Researchers Develop New Way to Administer Drugs to Transplant Patients

A drug-laden hydrogel could deliver anti-rejection drugs with fewer side effects and less toxicity.

An international team of researchers, including scientists from Brigham and Women’s Hospital (BWH), have developed a new way to administer immunosuppressant or anti-rejection drugs to transplant patients. Published in the August 13 issue of Science Translational Medicine, the technique utilizes a drug-laden hydrogel to deliver the medication locally and for an extended period of time.

According to a BWH report, researchers believe this new method will minimize the side effects and toxicity associated with more traditional methods of drug delivery.

“Continuous release of the drugs irrespective of disease severity is a hallmark of existing drug delivery vehicles and could be a thing of the past,” co-corresponding author Robert Rieben said in the report. Inflammation-directed drug release offers ‘judicious use of locally injected drug’ that extends the release for months while eliminating systemic toxicity. ”

The hydrogel is a “jello-like” biomaterial which patients would inject beneath the skin in the transplant area. According to the report:

The researchers developed a hydrogel loaded with the immunosuppressant drug tacrolimus. The hydrogel-drug combo is injected under the skin after transplant surgery. The hydrogel remains inactive until it detects an inflammation/immune response from the transplant site, at which point it delivers the immunosuppressant drug for months locally within the transplanted graft.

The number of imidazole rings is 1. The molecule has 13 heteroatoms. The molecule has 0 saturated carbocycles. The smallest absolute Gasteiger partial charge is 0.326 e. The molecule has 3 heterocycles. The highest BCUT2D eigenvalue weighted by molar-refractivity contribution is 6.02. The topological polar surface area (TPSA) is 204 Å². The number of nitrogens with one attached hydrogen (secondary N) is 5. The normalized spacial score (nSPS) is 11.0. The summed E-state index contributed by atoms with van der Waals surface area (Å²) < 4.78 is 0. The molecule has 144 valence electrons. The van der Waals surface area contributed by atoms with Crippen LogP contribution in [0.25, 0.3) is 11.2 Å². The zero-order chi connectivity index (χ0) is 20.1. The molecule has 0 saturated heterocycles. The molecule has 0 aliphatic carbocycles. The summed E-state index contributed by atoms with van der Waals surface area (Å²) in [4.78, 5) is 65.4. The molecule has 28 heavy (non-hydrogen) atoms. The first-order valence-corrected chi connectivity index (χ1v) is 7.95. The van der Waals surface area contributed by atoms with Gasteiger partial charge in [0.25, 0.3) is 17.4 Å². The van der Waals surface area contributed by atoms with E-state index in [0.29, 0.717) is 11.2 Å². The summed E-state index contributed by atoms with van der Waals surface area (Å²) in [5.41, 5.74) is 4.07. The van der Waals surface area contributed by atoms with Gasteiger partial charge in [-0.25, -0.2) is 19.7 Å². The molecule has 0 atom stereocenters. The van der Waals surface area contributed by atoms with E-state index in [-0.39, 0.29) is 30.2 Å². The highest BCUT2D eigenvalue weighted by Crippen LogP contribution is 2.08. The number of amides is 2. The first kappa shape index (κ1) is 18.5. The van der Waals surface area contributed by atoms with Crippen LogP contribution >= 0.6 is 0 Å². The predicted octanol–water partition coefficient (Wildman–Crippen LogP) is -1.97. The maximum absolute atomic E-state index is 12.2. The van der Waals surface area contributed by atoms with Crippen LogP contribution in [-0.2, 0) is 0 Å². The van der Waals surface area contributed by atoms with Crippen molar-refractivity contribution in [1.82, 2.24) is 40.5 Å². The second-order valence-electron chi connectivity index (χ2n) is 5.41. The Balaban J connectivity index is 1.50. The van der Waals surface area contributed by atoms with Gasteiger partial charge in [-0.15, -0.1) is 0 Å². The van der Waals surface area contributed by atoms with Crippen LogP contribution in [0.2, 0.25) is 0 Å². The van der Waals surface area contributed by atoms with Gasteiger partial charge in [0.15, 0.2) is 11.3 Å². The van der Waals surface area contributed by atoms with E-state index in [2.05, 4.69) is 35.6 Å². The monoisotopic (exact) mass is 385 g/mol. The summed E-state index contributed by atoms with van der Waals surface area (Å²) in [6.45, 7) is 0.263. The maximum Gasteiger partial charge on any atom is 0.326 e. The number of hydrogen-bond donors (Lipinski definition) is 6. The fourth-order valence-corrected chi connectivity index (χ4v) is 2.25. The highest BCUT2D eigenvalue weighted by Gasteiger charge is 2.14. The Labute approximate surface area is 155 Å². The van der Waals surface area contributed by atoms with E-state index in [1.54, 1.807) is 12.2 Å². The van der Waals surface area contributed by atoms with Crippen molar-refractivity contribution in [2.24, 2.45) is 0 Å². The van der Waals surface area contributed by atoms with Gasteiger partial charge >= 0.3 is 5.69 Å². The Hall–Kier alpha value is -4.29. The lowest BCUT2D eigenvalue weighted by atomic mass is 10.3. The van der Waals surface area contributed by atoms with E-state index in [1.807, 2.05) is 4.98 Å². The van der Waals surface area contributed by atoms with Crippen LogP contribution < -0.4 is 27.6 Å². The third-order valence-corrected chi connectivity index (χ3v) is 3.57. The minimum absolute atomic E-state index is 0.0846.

In pre-clinical studies conducted by the researchers, a one-time, local injection of the hydrogel-drug combo prevented graft rejection for more than 100 days compared to 35.5 days for recipients receiving only tacrolimus and 11 days for recipients without treatment or only receiving hydrogel.

Though the study focused on transplant surgery specifically, researchers believe the technique may prove useful in treating diseases such as psoriasis, arthritis, and cancer.

“This safe, controlled release platform approach functions for over three months from a single injection, and that has broad implications,”co-corresponding author Jeff Karp said in the report. “Nearly every disease has an inflammatory component.”